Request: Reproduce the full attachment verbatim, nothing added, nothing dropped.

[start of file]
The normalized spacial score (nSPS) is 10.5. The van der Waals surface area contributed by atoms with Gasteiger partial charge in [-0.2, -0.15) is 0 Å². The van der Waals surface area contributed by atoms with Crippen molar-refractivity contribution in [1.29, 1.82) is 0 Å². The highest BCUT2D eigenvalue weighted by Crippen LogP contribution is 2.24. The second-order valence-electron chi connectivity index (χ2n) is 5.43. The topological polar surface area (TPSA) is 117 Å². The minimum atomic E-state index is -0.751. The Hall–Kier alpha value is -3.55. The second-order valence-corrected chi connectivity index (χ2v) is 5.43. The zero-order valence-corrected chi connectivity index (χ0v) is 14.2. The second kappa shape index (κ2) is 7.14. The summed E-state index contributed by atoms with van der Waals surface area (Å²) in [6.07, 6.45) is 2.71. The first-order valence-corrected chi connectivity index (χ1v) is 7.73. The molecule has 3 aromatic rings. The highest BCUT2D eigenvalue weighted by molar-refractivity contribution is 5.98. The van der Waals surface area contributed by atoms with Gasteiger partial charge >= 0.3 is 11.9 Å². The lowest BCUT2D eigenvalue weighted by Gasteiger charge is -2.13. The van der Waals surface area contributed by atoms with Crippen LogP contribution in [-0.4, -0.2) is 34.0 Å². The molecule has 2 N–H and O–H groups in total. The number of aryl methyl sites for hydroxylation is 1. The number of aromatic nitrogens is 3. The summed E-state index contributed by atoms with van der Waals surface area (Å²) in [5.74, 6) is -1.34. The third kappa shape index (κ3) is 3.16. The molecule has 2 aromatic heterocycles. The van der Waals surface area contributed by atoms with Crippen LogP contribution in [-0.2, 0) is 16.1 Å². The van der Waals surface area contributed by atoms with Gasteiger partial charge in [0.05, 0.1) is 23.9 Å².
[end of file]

The normalized spacial score (nSPS) is 10.5. The van der Waals surface area contributed by atoms with Gasteiger partial charge in [-0.2, -0.15) is 0 Å². The van der Waals surface area contributed by atoms with Crippen molar-refractivity contribution in [1.29, 1.82) is 0 Å². The highest BCUT2D eigenvalue weighted by Crippen LogP contribution is 2.24. The second-order valence-electron chi connectivity index (χ2n) is 5.43. The topological polar surface area (TPSA) is 117 Å². The minimum atomic E-state index is -0.751. The Hall–Kier alpha value is -3.55. The second-order valence-corrected chi connectivity index (χ2v) is 5.43. The zero-order valence-corrected chi connectivity index (χ0v) is 14.2. The second kappa shape index (κ2) is 7.14. The summed E-state index contributed by atoms with van der Waals surface area (Å²) in [6.07, 6.45) is 2.71. The first-order valence-corrected chi connectivity index (χ1v) is 7.73. The molecule has 3 aromatic rings. The highest BCUT2D eigenvalue weighted by molar-refractivity contribution is 5.98. The van der Waals surface area contributed by atoms with Gasteiger partial charge >= 0.3 is 11.9 Å². The lowest BCUT2D eigenvalue weighted by Gasteiger charge is -2.13. The van der Waals surface area contributed by atoms with Crippen LogP contribution in [-0.4, -0.2) is 34.0 Å². The molecule has 2 N–H and O–H groups in total. The number of aryl methyl sites for hydroxylation is 1. The number of aromatic nitrogens is 3. The summed E-state index contributed by atoms with van der Waals surface area (Å²) in [5.74, 6) is -1.34. The third kappa shape index (κ3) is 3.16. The molecule has 2 aromatic heterocycles. The van der Waals surface area contributed by atoms with Crippen LogP contribution in [-0.2, 0) is 16.1 Å². The van der Waals surface area contributed by atoms with Gasteiger partial charge in [0.05, 0.1) is 23.9 Å².